De’j`a Vu Vegas. Shot Show 2012, Part I.
This show may be heard following its broadcast date by clicking on the following link: http://webtalkradio.net/shows/hoveys-outdoor-adventures/. If it is not the current show, it is still available as an archived show and on iTunes.
For me the Vegas Shot Show got off to a ripping start with shooting a replica .45-70 1877 Gatling gun which is being sold by Colt for about $39,000 each. It has been a long time since I shot that much lead down range in so brief a period. For most of us writers at the Range Day, which precedes the Shot Show, shooting the Gatling gun was a stand-out event. This touch of the Victorian-era past was much more pleasurable than blasting off a similar number of rounds through a .50-caliber Browning machine gun – which many of us had experienced in the military. The displays at the Range Day are not restricted to firearms, and a variety of exhibitors participated in this pre-show event. Colt also offers its line of more conventional handguns and rifles at: www.colt.com.
Among the non-gun exhibitors at Range Day was the Eddie Bauer company that had a variety of shooting and outdoor clothing intended for outdoorsmen/women. This was something of a return to the Washington company’s original roots as an outfitter to hunters living in the Pacific Northwest and Alaska. When I lived in Alaska, I often used Bauer’s gear and still sleep in one of their down bags that I purchased in the 1960s. It could use some refurbishing, but it is still as warm as it ever was. Good gear will last. To see this gear on-line go to www.eddiebauer.com.
More relating to shooting, was EHP’s Hearing Protection equipment which includes an ear canal hearing aid device for about $300 as well as an ear-muff design incorporating the same technology with an ear cup that will resist ballistic impact from shot charges. Both have circuits that cut out potentially damaging noise while allowing normal conversations to be heard. For more information go to: www.ehphearing.com.
Although I did not have a chance to shoot it, Cabot Arms introduced a left-handed .45 ACP 1911 Colt. This gun is an addition to their line of expensive, but very well made, 1911s which may run as much as $6000 a gun for match pistols. Not only does Cabot make these guns, but they have an associated company that actually builds machine tools to specifications that can range as close as one-millionth of an inch. Each part of their guns is made with such precision that no hand-fitting is necessary. For more information on Cabot Guns go to www.cabotguns.com.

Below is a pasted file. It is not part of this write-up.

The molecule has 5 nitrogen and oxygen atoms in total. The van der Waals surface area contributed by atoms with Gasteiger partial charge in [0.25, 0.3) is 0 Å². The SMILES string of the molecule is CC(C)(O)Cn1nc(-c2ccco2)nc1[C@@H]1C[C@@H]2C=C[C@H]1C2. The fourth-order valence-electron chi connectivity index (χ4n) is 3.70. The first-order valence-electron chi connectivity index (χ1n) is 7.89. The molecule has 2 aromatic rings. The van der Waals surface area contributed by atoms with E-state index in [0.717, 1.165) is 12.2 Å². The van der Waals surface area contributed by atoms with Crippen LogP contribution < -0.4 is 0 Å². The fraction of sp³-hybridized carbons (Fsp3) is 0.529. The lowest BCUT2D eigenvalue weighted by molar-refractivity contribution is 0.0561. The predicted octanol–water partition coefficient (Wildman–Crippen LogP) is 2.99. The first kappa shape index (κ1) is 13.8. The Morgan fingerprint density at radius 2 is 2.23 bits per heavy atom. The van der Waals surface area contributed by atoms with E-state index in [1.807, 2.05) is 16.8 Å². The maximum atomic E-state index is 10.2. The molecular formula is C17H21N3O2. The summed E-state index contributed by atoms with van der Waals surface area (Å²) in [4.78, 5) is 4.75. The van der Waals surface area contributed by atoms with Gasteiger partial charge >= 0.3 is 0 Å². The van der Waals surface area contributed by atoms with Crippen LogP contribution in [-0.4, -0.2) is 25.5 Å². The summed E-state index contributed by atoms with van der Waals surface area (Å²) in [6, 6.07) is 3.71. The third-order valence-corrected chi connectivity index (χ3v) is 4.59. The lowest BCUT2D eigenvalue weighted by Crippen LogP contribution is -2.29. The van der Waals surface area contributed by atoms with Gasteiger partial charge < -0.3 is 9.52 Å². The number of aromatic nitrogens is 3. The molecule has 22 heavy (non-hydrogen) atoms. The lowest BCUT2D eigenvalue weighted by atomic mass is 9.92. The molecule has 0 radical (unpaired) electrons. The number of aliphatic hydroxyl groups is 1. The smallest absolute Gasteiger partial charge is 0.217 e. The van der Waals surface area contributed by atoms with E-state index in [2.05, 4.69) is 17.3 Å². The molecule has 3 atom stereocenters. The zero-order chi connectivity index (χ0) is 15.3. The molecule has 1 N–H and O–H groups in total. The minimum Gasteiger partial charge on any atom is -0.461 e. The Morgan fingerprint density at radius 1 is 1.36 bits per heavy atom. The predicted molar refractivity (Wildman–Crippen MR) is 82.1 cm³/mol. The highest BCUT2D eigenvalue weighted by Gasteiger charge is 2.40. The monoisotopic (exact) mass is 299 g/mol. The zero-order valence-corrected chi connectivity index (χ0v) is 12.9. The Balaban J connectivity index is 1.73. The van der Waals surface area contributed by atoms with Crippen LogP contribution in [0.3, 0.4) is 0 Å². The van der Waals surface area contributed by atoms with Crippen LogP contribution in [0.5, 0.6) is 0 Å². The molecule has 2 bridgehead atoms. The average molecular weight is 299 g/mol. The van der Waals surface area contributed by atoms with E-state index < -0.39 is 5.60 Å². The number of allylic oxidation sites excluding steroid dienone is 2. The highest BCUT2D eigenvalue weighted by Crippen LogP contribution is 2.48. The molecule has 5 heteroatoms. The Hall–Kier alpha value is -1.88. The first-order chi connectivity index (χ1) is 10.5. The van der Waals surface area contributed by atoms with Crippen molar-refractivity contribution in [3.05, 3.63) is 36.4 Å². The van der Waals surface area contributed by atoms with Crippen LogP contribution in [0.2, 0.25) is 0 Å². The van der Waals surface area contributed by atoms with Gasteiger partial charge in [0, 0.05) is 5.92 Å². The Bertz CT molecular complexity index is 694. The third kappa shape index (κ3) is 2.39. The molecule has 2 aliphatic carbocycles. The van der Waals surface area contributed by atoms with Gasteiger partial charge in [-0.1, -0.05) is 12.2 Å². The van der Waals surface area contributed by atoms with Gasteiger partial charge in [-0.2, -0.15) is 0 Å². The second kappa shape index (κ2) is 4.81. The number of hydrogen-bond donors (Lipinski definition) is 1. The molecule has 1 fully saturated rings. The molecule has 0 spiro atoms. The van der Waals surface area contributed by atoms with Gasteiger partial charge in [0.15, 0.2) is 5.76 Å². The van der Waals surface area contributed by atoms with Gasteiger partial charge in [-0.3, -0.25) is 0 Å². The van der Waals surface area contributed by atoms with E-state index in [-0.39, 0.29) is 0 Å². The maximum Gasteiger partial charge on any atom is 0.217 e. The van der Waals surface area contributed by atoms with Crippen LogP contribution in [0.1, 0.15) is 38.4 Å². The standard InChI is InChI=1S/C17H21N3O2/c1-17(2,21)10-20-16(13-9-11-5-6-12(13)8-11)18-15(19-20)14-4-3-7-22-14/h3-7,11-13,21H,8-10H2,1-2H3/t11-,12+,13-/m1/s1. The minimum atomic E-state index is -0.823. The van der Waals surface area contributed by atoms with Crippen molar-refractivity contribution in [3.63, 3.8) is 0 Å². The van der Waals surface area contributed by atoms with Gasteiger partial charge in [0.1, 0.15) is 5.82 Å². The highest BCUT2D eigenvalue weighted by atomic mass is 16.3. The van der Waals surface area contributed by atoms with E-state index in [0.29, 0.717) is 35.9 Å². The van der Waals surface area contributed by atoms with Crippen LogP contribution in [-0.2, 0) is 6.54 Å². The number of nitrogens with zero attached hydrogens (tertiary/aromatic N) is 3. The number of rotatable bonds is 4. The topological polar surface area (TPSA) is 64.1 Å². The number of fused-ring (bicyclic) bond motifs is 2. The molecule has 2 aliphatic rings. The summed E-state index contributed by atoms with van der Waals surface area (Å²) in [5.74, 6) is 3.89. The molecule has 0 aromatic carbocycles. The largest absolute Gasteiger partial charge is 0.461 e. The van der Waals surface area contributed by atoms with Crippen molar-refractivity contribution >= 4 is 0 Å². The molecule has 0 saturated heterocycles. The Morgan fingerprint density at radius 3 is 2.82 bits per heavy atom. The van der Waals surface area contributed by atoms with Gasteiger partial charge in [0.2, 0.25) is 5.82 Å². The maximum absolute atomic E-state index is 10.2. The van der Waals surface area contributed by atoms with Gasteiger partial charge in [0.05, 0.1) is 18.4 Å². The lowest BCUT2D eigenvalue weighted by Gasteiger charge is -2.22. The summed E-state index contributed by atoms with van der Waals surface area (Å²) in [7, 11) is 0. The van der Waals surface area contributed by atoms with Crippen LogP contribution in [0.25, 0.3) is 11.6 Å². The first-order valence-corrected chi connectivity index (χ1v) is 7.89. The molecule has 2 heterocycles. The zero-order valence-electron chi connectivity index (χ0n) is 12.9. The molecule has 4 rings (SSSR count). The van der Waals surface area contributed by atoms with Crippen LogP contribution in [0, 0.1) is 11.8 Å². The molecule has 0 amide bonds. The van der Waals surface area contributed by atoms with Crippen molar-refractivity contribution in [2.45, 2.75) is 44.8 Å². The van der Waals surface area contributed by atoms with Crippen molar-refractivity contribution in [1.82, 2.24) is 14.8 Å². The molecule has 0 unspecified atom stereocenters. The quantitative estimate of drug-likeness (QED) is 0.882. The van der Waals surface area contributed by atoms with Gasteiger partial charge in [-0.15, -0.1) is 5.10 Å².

In recent years Browning has offered some of the Winchester classic lever-action rifles, and this year the company has brought back the Model 71 lever-action in 348 Winchester. This gun was much-loved when it was introduced as THE gun for heavy northern deer and elk and for the ease that it packed on the horses used to get hunters into Western mountains during the late 1930s. I have hunted with earlier Browning versions of the 1886 Winchester in .45-70 which was a similar half-magazine lever gun using the same action, and was very pleased with it. To see these and other Browning-Winchester products go to: www.winchesterguns.com.
Following somewhat along the path of earlier Barnes and Remington solid-brass bullets, Cutting Edge Bullets has introduced a line of machined bullets that may be loaded as hollow points, reversed and shot as hollow-based solids or fitted with a tough polymer tip to reduce bullet drop at longer ranges. These are now available to reloaders, and plans are to have these bullets offered as premium loads by a major manufacturer next year. This bullet is designed to penetrate about 2-inches, fragment its front end to make secondary projectiles, while the solid base continues through the animal. If this concept is appealing to you, get your bullets now, because once a contract is signed with an ammo maker, the company may have few bullets remaining for other customers. For additional information go to www.cuttingedgebullets.com.
Although almost all of my present shotgunning is on game with muzzleloading shotguns, I found one gun of the several that I fired on Range Day that really appealed to me. My feeling about shotguns is that if I can hit something with it, it is a worthwhile gun. If I cannot, it does not appeal to me regardless of who made it or how much it cost. Franchi introduced their Instinct L 12-gauge over-under, and I was able to break targets with it with monotonous regularity. The steel-framed version fit me and shot well. That was the only one of the many shotguns I saw and shot at the show that I had any desire to shoot again. The gun is moderately priced at under $1,200, and would be a serviceable gun for upland work , close-in ducks with 3-inch loads and an occasional round of skeet or sporting clays. At 5′ 10″ and 185 lbs., I fit the profile of the “average hunter.” If you have a similar body size you may also be able to shoot this off-the-shelf gun just as well as a custom-fit model that will cost many more bucks. I prefer the heavier steel-framed Instinct L over the aluminum framed SL. For a look at this and other guns in the Franchi line go to www.franchiusa.com.